Spring has arrived in the nation’s capital and with it, the annual obsession with the beloved cherry blossom. The National Cherry Blossom Festival kicked off March 20, the first day of spring, and has already drawn legions of people from all corners of the United States and around the world. The three-week celebration, which will end this year on April 13, centers around the Japanese cherry trees, also known as sakura trees, initially gifted to the United States in 1912 by Yukio Ozaki, then the mayor of Tokyo.
“The National Cherry Blossom Festival marks spring across the country, and we really want people to step into spring with us and actively participate,” said Danielle Davis, communications manager for the National Cherry Blossom Festival. “Each year, we celebrate the gift of trees from Japan. Spring is a time of rebirth and renewal and we really want people to embrace the new season and take part in all of the wonderful events – which are mostly free and open to the public – with us.”
The annual festival is a fun time, but also a time when cherry trees and their history are highlighted. The trees bloom for only for a short period of time – up to about two weeks – because the climate in the United States is not conducive to the pedals lasting longer, experts said. Japan is the only location on earth where the variety of cherry trees that adorn the Tidal Basin grow naturally.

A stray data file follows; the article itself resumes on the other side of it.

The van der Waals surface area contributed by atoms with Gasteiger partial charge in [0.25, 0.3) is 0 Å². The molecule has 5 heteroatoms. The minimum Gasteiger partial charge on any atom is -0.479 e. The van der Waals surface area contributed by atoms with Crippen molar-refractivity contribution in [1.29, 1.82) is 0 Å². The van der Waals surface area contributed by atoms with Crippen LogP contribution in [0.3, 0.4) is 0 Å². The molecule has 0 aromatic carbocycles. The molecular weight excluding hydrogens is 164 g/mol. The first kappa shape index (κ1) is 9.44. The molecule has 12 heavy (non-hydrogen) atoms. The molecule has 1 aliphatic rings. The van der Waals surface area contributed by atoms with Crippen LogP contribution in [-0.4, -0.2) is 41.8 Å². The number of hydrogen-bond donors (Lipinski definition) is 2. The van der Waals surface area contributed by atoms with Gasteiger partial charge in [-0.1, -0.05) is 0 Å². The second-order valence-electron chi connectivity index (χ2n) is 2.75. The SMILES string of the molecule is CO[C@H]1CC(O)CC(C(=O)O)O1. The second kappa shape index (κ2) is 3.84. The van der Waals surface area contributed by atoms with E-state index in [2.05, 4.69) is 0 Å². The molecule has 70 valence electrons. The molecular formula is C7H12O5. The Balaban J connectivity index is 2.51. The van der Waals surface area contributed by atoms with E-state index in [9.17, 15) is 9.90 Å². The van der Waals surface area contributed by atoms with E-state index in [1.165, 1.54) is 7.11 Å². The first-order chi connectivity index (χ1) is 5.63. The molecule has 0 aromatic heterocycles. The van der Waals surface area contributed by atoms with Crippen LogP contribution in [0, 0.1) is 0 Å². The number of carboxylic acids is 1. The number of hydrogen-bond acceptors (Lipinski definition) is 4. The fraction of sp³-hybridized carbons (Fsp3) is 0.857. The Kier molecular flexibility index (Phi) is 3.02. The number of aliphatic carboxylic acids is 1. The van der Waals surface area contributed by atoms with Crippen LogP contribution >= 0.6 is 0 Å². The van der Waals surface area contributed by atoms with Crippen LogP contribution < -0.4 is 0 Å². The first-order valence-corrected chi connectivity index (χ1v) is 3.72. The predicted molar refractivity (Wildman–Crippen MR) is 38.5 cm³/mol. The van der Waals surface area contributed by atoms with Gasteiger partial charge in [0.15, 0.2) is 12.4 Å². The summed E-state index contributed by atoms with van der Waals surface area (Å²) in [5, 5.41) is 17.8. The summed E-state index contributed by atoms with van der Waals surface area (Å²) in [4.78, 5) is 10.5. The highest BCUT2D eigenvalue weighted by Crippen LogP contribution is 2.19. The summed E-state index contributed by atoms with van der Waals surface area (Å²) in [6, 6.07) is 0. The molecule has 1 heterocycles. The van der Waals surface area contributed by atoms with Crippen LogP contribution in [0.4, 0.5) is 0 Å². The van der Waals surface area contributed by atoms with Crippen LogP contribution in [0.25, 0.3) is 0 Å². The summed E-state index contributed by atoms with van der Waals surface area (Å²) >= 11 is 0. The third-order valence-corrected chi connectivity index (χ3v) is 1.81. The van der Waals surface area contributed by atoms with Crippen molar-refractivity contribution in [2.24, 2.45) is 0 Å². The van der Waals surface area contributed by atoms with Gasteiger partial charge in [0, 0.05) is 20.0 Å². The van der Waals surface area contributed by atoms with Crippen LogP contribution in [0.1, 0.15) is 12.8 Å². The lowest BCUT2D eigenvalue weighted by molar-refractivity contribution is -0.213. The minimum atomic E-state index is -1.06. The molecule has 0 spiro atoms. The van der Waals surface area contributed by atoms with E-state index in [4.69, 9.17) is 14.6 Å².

Like many plants, the trees bloom based on weather conditions. Peak bloom is the time when 70 percent or more of the blossoms are open. This date varies annually depending on weather conditions at the start of spring. According to the National Park Service, calm weather keeps the blossoms in bloom for longer periods of time, while rain and wind can cause them to wilt quickly, and snow or frost can completely prevent blooming.
With the current back-and-forth state of the weather, the National Park Service has predicted that peak bloom will be April 8-12, more than a week later than the average peak bloom start date of March 31.
On a recent afternoon, Shela Waterson and her 9-year-old son, Everett, stopped to look at the cherry blossom buds as they walked along the Tidal Basin in the snow.
“This was spring break for him, so we came to Washington,” said Waterson, of Denver. “This is one of our favorite vacation spots. We have been here three times during the cherry blossom festival. It’s always fun. It’s better when the blossoms are out, but it’s fun anyway.”
Last year, the average peak bloom happened around April 9, one of the latest peaks ever recorded. The average peak bloom for 2012 was on March 20, one of the earliest ever recorded, according to the website.
This year’s festivities include a variety of events, including the spectacular National Cherry Blossom Festival Parade, which is scheduled for April 12.
Terri Jordan and her mother, Robin, of Richmond, said they come up to D.C. every year to look at the cherry blossoms. “It’s like our first rite of summer,” said Terri Jordan. “I go home and put up my winter clothes and get ready for the warm weather.”
For a schedule of National Cherry Blossom Festival events, visit www.nationalcherryblossomfestival.org/category/events.